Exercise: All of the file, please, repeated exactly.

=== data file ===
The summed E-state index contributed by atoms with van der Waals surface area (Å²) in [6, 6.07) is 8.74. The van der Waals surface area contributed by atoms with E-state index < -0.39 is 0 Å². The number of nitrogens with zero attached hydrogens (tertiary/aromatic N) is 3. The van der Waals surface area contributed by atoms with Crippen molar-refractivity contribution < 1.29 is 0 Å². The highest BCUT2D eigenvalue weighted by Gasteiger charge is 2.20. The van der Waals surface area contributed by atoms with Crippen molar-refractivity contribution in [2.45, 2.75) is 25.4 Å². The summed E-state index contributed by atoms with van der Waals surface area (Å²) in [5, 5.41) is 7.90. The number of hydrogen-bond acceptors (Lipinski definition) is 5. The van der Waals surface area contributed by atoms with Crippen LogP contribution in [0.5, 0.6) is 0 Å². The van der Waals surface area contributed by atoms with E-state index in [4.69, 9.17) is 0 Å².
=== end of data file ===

The summed E-state index contributed by atoms with van der Waals surface area (Å²) in [6, 6.07) is 8.74. The van der Waals surface area contributed by atoms with E-state index < -0.39 is 0 Å². The number of nitrogens with zero attached hydrogens (tertiary/aromatic N) is 3. The van der Waals surface area contributed by atoms with Crippen molar-refractivity contribution < 1.29 is 0 Å². The highest BCUT2D eigenvalue weighted by Gasteiger charge is 2.20. The van der Waals surface area contributed by atoms with Crippen molar-refractivity contribution in [2.45, 2.75) is 25.4 Å². The summed E-state index contributed by atoms with van der Waals surface area (Å²) in [5, 5.41) is 7.90. The number of hydrogen-bond acceptors (Lipinski definition) is 5. The van der Waals surface area contributed by atoms with Crippen LogP contribution in [0.5, 0.6) is 0 Å². The van der Waals surface area contributed by atoms with E-state index in [4.69, 9.17) is 0 Å².